Another Cry of Dismay about “Apocalypto”

From an insightful friend who just saw Apocalypto:

I found Apocalypto truly repulsive. There really is no point to this disgusting movie. Unfortunately, it appears to justify everything negative we’ve heard about Mel’s predelictions. I still haven’t seen The Passion, but now when I do, I’ll be unable to view it without a lot of baggage — the result of watching Apocalypto. … Something’s wrong with Gibson. It’s pretty sick. … I cannot fathom how anyone could bring themselves to recommend it, but I suppose I’m in for a surprise come opening day. The Variety review and Rolling Stone review are head-spinners.

And now this… David Ansen in Newsweek (via GreenCine Daily):

Once again he returns to his favorite theme: nearly naked men being tortured. Repeatedly. Imaginatively. At great length…. The harder Apocalypto works to shock and excite you, the less shocked and excited you become, until you may find yourself beset by the urge to giggle.

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About Jeffrey Overstreet

Jeffrey Overstreet has two passions: writing fiction, and celebrating art — music, cinema, photography, literature — through writing and teaching. He is the author of a “memoir of dangerous moviegoing” — Through a Screen Darkly. And his four-novel fantasy series, The Auralia Thread, which begins with Auralia's Colors, was published by Random House. He speaks at universities and conferences around the world about understanding art through eyes of faith. He is earning his MFA in Creative Writing at Seattle Pacific University, where he has worked for 11 years as an editor, writer, and communications project manager. His work has been recognized in The New Yorker, TIME, The Seattle Times, IMAGE, Ravi Zacharias International — and Christianity Today, where he served as a film journalist for more than a decade. He recently began a weekly column called "Listening Closer" for Christ and Pop Culture.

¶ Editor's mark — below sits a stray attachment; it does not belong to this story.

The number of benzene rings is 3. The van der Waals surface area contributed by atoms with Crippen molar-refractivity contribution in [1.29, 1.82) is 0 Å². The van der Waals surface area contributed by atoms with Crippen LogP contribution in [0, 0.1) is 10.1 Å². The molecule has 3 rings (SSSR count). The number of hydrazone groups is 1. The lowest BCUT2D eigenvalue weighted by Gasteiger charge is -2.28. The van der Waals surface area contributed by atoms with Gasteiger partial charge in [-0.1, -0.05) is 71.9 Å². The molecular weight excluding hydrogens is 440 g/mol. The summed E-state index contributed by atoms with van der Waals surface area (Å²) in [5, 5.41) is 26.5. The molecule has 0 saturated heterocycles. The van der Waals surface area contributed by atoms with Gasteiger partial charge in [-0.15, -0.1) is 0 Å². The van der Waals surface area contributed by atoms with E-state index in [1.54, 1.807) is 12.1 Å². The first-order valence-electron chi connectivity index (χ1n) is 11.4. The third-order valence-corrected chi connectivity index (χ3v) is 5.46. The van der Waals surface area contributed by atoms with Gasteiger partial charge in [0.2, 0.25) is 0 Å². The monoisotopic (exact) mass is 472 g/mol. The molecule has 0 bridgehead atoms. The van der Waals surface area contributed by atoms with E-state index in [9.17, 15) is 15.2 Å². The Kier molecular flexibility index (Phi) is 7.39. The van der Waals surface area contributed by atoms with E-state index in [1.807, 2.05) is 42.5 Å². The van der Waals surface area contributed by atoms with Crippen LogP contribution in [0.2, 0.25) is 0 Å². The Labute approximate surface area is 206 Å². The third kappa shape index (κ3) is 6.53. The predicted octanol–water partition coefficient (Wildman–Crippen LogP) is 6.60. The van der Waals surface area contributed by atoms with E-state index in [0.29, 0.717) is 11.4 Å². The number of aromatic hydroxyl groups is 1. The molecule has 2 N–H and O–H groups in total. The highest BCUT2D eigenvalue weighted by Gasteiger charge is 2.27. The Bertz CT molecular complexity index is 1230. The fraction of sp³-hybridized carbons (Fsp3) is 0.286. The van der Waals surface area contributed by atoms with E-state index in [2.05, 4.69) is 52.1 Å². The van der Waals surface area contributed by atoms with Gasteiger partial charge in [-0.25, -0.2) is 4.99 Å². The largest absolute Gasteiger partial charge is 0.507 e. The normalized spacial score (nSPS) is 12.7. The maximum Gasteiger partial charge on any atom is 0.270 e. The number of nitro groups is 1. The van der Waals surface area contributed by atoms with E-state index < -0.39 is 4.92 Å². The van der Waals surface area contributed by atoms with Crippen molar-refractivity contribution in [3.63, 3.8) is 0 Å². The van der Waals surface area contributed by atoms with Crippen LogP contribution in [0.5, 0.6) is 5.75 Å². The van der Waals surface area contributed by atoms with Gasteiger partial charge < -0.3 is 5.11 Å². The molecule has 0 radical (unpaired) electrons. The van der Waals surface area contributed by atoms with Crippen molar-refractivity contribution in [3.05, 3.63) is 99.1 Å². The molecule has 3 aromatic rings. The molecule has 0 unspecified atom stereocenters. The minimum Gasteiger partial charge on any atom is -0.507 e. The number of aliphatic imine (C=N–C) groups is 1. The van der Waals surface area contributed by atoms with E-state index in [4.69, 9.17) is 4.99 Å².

• John

    In response to Berryman’s question, what about The Apostle?

  • M. Cruz

    It’s really tiresome to keep hearing about ‘The Passion’ being so violent. When I went to see it I was expecting… well, I am not sure what. Something gory just for the sake of being gory. I didn’t find that at all. It’s a movie about a crucifixion. What on earth did people expect it to be? I’m sure the real thing was even worse than that!

    As to this new film, I don’t know. Maybe I’ll catch it on DVD. I was very excited when I first learned of it, just because it seemed like something fresh and original. My reservations about seeing it are not for the violence of it (though I don’t particularly like it or wish to see such things!) but rather because of Mel’s hinting that this is supposed to reflect Iraq in some way. If you’re going to make a movie about Iraq, then make it be directly about that. Sneaking in misguided political ideas into a film that has *nothing whatsoever* to do with that in it’s plot is annoying and makes me feel cheated. That’s not what I’m paying to see.

  • Anonymous

    It is suprizing to me that someone who hasn’t seen the Passion would first see Apocalypto. I would like to hear what the person thought about the Passion after viewing it or some other tough voilent movies (Pulp Fiction, Kill Bill 1 and 2).